Hypoxia-based habitat compression of tropical pelagic fishes


*e-mail: eric.prince@noaa.gov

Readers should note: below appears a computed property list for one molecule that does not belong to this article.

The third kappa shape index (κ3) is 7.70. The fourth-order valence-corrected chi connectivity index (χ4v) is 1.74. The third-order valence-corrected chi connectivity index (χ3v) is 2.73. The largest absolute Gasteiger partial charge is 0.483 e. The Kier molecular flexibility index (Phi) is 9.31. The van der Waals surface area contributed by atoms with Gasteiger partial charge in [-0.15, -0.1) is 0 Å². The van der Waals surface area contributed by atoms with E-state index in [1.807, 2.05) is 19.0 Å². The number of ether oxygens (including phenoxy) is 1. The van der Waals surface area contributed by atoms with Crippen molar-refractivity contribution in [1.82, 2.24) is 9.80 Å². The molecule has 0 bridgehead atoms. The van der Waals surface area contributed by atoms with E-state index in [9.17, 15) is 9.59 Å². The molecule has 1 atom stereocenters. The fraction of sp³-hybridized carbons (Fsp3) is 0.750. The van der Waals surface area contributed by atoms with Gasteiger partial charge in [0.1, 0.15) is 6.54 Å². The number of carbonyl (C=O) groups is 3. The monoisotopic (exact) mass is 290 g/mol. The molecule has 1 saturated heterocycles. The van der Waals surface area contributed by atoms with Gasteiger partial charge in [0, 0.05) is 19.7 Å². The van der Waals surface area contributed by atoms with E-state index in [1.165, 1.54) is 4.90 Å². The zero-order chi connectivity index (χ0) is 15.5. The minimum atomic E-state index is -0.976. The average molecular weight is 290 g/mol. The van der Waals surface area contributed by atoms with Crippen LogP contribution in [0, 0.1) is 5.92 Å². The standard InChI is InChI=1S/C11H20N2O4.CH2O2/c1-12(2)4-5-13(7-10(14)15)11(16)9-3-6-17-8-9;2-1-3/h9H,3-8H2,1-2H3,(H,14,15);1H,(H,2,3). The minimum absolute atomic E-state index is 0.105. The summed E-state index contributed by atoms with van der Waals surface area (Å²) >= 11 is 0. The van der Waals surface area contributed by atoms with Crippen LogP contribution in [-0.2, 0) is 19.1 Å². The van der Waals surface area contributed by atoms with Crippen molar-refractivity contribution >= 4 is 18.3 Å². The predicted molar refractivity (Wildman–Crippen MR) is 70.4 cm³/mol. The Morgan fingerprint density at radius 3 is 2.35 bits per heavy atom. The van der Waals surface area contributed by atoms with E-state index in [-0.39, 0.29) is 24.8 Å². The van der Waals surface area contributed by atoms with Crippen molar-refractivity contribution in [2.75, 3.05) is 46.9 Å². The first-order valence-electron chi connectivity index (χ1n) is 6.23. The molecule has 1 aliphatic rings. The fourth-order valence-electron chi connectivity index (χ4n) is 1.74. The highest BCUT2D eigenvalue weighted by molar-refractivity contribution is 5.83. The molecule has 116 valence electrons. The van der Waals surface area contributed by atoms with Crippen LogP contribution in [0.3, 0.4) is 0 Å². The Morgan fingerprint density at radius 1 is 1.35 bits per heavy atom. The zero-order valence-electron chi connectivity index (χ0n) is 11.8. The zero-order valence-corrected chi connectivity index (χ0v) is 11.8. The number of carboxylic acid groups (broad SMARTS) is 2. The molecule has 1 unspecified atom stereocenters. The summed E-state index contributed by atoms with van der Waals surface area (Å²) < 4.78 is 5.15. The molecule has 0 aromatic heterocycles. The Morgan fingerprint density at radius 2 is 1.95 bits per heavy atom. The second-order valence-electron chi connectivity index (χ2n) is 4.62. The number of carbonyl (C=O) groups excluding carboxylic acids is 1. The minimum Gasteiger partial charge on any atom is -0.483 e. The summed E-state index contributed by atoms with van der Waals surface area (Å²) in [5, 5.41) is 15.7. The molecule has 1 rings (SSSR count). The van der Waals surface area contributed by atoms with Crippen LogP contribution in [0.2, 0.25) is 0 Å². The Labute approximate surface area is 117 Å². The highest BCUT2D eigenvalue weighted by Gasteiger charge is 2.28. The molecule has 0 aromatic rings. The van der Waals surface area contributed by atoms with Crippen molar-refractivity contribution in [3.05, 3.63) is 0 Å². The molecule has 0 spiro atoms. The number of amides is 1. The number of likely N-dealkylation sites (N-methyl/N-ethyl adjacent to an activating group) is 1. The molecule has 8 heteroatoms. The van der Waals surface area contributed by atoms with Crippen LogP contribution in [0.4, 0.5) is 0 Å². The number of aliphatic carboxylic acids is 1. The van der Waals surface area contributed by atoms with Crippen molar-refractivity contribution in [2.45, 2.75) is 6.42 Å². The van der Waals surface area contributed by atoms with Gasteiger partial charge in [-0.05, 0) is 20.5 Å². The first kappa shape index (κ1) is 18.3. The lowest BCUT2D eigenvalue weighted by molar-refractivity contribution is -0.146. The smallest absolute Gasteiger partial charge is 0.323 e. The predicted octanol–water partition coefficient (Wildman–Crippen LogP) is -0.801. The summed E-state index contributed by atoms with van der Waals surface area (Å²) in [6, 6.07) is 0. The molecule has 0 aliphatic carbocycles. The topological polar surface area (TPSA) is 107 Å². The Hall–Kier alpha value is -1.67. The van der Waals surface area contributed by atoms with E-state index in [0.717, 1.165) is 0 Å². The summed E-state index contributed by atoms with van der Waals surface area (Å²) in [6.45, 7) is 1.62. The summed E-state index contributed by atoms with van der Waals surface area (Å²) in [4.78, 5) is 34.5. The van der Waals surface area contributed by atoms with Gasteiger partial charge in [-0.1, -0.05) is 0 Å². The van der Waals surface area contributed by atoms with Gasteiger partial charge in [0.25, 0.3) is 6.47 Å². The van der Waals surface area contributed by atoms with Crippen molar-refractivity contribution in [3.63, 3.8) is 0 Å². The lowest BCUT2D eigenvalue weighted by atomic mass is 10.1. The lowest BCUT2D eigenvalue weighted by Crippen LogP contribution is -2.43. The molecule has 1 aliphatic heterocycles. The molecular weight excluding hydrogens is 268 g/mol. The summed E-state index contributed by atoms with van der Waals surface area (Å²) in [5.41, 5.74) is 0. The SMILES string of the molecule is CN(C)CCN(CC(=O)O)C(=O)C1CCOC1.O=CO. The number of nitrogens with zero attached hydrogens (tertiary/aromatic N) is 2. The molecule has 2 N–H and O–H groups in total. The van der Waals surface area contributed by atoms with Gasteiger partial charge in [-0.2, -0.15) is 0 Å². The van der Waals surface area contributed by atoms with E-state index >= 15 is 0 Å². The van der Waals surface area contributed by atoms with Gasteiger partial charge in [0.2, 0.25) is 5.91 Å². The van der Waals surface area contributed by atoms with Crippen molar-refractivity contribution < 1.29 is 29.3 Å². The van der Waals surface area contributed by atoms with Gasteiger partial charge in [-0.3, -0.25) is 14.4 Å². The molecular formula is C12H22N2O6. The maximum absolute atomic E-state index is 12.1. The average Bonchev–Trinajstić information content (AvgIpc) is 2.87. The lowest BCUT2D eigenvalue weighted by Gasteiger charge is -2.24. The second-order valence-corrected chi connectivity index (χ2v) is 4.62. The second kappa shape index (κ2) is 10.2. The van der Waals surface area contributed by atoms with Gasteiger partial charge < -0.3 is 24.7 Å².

Large areas of cold hypoxic water occur as distinct strata in the eastern tropical Pacific (ETP) and Atlantic oceans as a result of high productivity initiated by intense nutrient upwelling. We show that this stratum restricts the depth distribution of tropical pelagic marlins, sailfish, and tunas by compressing the acceptable physical habitat into a narrow surface layer. This layer extends downward to a variable boundary defined by a shallow thermocline, often at 25 m, above a barrier of cold hypoxic water. The depth distributions of marlin and sailfish monitored with electronic tags and average dissolved oxygen (DO) and temperature profiles show that this cold hypoxic environment constitutes a lower habitat boundary in the ETP, but not in the western North Atlantic (WNA), where DO is not limiting. Eastern Pacific and eastern Atlantic sailfish are larger than those in WNA, where the hypoxic zone is much deeper or absent. Larger sizes may reflect enhanced foraging opportunities afforded by the closer proximity of predator and prey in compressed habitat, as well as by the higher productivity. The shallow band of acceptable habitat restricts these fishes to a very narrow surface layer and makes them more vulnerable to over-exploitation by surface gears. Predictably, the long-term landings of tropical pelagic tunas from areas of habitat compression have been far greater than in surrounding areas. Many tropical pelagic species in the Atlantic Ocean are currently either fully exploited or overfished and their future status could be quite sensitive to increased fishing pressures, particularly in areas of habitat compression.